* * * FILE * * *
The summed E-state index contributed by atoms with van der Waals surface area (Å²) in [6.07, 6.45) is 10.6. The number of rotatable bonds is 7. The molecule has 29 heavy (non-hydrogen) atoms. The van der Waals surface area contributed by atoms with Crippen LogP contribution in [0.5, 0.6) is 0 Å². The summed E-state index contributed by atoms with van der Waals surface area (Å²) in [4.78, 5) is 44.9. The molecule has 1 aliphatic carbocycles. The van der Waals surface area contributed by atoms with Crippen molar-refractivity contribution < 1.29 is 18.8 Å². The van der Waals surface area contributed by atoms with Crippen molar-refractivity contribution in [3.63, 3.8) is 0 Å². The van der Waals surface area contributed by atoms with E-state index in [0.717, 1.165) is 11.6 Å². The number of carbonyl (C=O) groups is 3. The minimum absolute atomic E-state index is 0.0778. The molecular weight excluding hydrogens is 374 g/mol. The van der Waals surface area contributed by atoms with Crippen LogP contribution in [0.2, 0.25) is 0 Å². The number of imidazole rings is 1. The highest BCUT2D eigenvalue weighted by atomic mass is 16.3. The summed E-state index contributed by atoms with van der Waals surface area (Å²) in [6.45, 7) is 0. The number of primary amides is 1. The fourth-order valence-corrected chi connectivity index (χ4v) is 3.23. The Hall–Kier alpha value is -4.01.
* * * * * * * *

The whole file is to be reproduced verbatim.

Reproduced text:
The summed E-state index contributed by atoms with van der Waals surface area (Å²) in [6.07, 6.45) is 10.6. The number of rotatable bonds is 7. The molecule has 29 heavy (non-hydrogen) atoms. The van der Waals surface area contributed by atoms with Crippen LogP contribution in [0.5, 0.6) is 0 Å². The summed E-state index contributed by atoms with van der Waals surface area (Å²) in [4.78, 5) is 44.9. The molecule has 1 aliphatic carbocycles. The van der Waals surface area contributed by atoms with Crippen molar-refractivity contribution < 1.29 is 18.8 Å². The van der Waals surface area contributed by atoms with Crippen molar-refractivity contribution in [3.63, 3.8) is 0 Å². The van der Waals surface area contributed by atoms with E-state index in [0.717, 1.165) is 11.6 Å². The number of carbonyl (C=O) groups is 3. The minimum absolute atomic E-state index is 0.0778. The molecular weight excluding hydrogens is 374 g/mol. The van der Waals surface area contributed by atoms with Crippen LogP contribution in [0.2, 0.25) is 0 Å². The number of imidazole rings is 1. The highest BCUT2D eigenvalue weighted by atomic mass is 16.3. The summed E-state index contributed by atoms with van der Waals surface area (Å²) in [6.45, 7) is 0. The number of primary amides is 1. The fourth-order valence-corrected chi connectivity index (χ4v) is 3.23. The Hall–Kier alpha value is -4.01.